• Add Other Flavors: For additional flavor, try mixing ½ teaspoon of ground cinnamon with the granulated sugar before using. You can also try using brown sugar instead of white sugar.
  • Check if Done: Palmiers should be pretty dark in color when they are finished baking. The sugar melts and caramelizes as they cook, so it gives the cookies that dark brown color without them being burnt.
  • Make Them Savory: Make your palmiers savory by swapping out the sugar for parmesan cheese, roasted garlic and butter; or pesto sauce!
Top-down view of palmiers on parchment paper.

Storing Leftovers

Although palmiers are best eaten fresh, you can store leftover cookies at room temperature in an airtight container or wrapped in plastic wrap for 3-4 days.

5 palmiers stacked on top of each other.

Palmiers

5 from 1 vote
Palmiers, or "palm trees" in French, are a delightful pastry shaped like a palm leaf. With a buttery, flaky texture that's impossible to resist, enjoy one fresh out of the oven and prepare to be amazed.
Prep Time 10 minutes
Cook Time 12 minutes
Total Time 22 minutes
Author Alyssa Rivers
Servings: 24 Cookies

Ingredients
  

  • 1 sheet puff pastry
  • cup granulated sugar
  • ¼ cup coarse sugar

Instructions
 

  • Preheat the oven to 450 degrees fahrenheit and line two baking sheets with parchment paper.
  • Dust a clean surface with granulated and coarse sugar and place the puff pastry on top. Dust with more granulated sugar and lightly with the coarse sugar. Use a rolling pin to roll out the dough just until the sugar is pressed into it.
  • Fold each side of the puff pastry in twice until they meet in the middle. Sprinkle with more sugar and fold in one more time, so the two sides touch.
  • Use a sharp knife to cut the log into 24 pieces, each about ¼ inch thick.
  • Place the cookies onto the baking sheets, leaving 2 inches between them.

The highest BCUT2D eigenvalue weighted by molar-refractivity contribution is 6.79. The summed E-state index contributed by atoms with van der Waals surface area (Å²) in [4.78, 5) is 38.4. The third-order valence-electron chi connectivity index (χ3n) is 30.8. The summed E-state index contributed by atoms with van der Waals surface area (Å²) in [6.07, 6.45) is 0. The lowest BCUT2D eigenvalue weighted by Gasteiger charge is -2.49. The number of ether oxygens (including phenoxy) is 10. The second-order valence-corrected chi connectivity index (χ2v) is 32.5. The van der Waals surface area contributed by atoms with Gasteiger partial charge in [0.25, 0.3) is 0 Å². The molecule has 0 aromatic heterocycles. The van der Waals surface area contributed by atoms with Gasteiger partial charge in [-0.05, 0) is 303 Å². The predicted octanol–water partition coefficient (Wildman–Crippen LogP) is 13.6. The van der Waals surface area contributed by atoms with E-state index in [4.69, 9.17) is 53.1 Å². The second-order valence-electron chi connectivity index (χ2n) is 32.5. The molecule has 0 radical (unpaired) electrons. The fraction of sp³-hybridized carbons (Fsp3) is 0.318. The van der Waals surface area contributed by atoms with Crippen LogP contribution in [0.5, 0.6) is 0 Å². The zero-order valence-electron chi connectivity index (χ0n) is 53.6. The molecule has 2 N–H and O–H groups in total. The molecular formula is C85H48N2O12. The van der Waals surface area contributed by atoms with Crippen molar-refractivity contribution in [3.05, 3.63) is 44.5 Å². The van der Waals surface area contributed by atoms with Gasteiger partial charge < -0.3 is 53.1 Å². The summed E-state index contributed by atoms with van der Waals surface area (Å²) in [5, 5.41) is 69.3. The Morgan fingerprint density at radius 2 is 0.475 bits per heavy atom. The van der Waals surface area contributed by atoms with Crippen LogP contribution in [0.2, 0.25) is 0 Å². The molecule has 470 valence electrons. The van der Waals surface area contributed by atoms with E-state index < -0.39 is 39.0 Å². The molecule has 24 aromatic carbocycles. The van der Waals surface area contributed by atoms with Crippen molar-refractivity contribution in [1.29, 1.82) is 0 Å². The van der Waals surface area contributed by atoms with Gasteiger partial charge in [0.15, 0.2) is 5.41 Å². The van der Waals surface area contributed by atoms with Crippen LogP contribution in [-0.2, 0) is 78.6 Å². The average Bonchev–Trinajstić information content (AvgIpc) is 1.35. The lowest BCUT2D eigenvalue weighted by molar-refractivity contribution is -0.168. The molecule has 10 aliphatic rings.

• Bake for 6 minutes before removing from the oven and flipping each cookie over and baking for 4-6 minutes longer, until deeply golden brown.
  • Let cool completely before serving.


Nutrition

Serves: 24

Calories75kcal (4%)Carbohydrates9g (3%)Protein1g (2%)Fat4g (6%)Saturated Fat1g (5%)Polyunsaturated Fat0.5gMonounsaturated Fat2gSodium25mg (1%)Potassium6mgFiber0.2g (1%)Sugar5g (6%)Vitamin A0.1IUCalcium1mgIron0.3mg (2%)

All nutritional information is based on third party calculations and is only an estimate. Each recipe and nutritional value will vary depending on the brands you use, measuring methods and portion sizes per household.

Course Dessert
Cuisine French
Keyword palmiers, palmiers recipe
Tried this recipe?Mention @alyssa_therecipecritic or tag #therecipecritic

Alyssa Rivers

I am Alyssa and the blogger behind The Recipe Critic. I started my blog in June of 2012 as a place to share my passion for cooking. I love trying new things and testing them out with my family.

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  1. I’m not understanding the part where you fold in dough. The whole piece? Do you roll it out just to coat with sugar and then take each side lengthwise and fold it in two times on each side until they meet and then cut it into 1/4 in pieces?

    1. Hello! I have some pictures in the post that show you have to fold the pastry twice and then cut it. You roll it out on sugar (sprinkle your countertop with sugar, add the pastry to it and roll it out). Then you fold it in and cut. CHeck out the process pictures and let me know if that makes more sense!